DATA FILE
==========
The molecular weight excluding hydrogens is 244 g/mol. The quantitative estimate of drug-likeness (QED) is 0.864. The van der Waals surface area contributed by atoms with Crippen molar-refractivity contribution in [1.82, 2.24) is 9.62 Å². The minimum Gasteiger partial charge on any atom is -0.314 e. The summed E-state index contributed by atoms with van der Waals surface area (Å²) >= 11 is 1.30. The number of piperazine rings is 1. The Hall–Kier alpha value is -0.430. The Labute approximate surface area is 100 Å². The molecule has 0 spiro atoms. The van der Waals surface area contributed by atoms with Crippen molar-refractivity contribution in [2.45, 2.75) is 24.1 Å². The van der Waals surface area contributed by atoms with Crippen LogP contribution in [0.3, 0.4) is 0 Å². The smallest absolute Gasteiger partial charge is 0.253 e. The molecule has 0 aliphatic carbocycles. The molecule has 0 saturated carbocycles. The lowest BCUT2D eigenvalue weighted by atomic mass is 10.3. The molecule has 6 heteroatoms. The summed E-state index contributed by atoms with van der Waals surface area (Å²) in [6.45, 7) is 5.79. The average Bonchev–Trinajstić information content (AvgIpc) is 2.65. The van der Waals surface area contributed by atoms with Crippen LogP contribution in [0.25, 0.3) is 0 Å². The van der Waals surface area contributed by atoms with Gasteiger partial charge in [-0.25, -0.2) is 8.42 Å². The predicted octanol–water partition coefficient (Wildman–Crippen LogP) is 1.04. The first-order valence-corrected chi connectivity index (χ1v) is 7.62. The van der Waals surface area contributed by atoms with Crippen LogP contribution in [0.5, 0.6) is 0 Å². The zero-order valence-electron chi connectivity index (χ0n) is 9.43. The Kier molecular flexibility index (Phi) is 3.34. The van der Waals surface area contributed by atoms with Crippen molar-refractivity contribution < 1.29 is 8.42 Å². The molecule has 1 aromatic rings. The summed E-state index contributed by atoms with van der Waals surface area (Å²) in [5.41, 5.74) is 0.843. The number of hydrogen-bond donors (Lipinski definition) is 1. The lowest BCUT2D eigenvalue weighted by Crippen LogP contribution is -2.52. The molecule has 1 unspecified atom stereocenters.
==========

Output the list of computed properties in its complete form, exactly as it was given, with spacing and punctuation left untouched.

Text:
The molecular weight excluding hydrogens is 244 g/mol. The quantitative estimate of drug-likeness (QED) is 0.864. The van der Waals surface area contributed by atoms with Crippen molar-refractivity contribution in [1.82, 2.24) is 9.62 Å². The minimum Gasteiger partial charge on any atom is -0.314 e. The summed E-state index contributed by atoms with van der Waals surface area (Å²) >= 11 is 1.30. The number of piperazine rings is 1. The Hall–Kier alpha value is -0.430. The Labute approximate surface area is 100 Å². The molecule has 0 spiro atoms. The van der Waals surface area contributed by atoms with Crippen molar-refractivity contribution in [2.45, 2.75) is 24.1 Å². The van der Waals surface area contributed by atoms with Crippen LogP contribution in [0.3, 0.4) is 0 Å². The smallest absolute Gasteiger partial charge is 0.253 e. The molecule has 0 aliphatic carbocycles. The molecule has 0 saturated carbocycles. The lowest BCUT2D eigenvalue weighted by atomic mass is 10.3. The molecule has 6 heteroatoms. The summed E-state index contributed by atoms with van der Waals surface area (Å²) in [6.45, 7) is 5.79. The average Bonchev–Trinajstić information content (AvgIpc) is 2.65. The van der Waals surface area contributed by atoms with Crippen LogP contribution in [0.25, 0.3) is 0 Å². The van der Waals surface area contributed by atoms with Gasteiger partial charge in [-0.25, -0.2) is 8.42 Å². The predicted octanol–water partition coefficient (Wildman–Crippen LogP) is 1.04. The first-order valence-corrected chi connectivity index (χ1v) is 7.62. The van der Waals surface area contributed by atoms with Crippen LogP contribution in [0.5, 0.6) is 0 Å². The zero-order valence-electron chi connectivity index (χ0n) is 9.43. The Kier molecular flexibility index (Phi) is 3.34. The van der Waals surface area contributed by atoms with Crippen molar-refractivity contribution < 1.29 is 8.42 Å². The molecule has 1 aromatic rings. The summed E-state index contributed by atoms with van der Waals surface area (Å²) in [5.41, 5.74) is 0.843. The number of hydrogen-bond donors (Lipinski definition) is 1. The lowest BCUT2D eigenvalue weighted by Crippen LogP contribution is -2.52. The molecule has 1 unspecified atom stereocenters.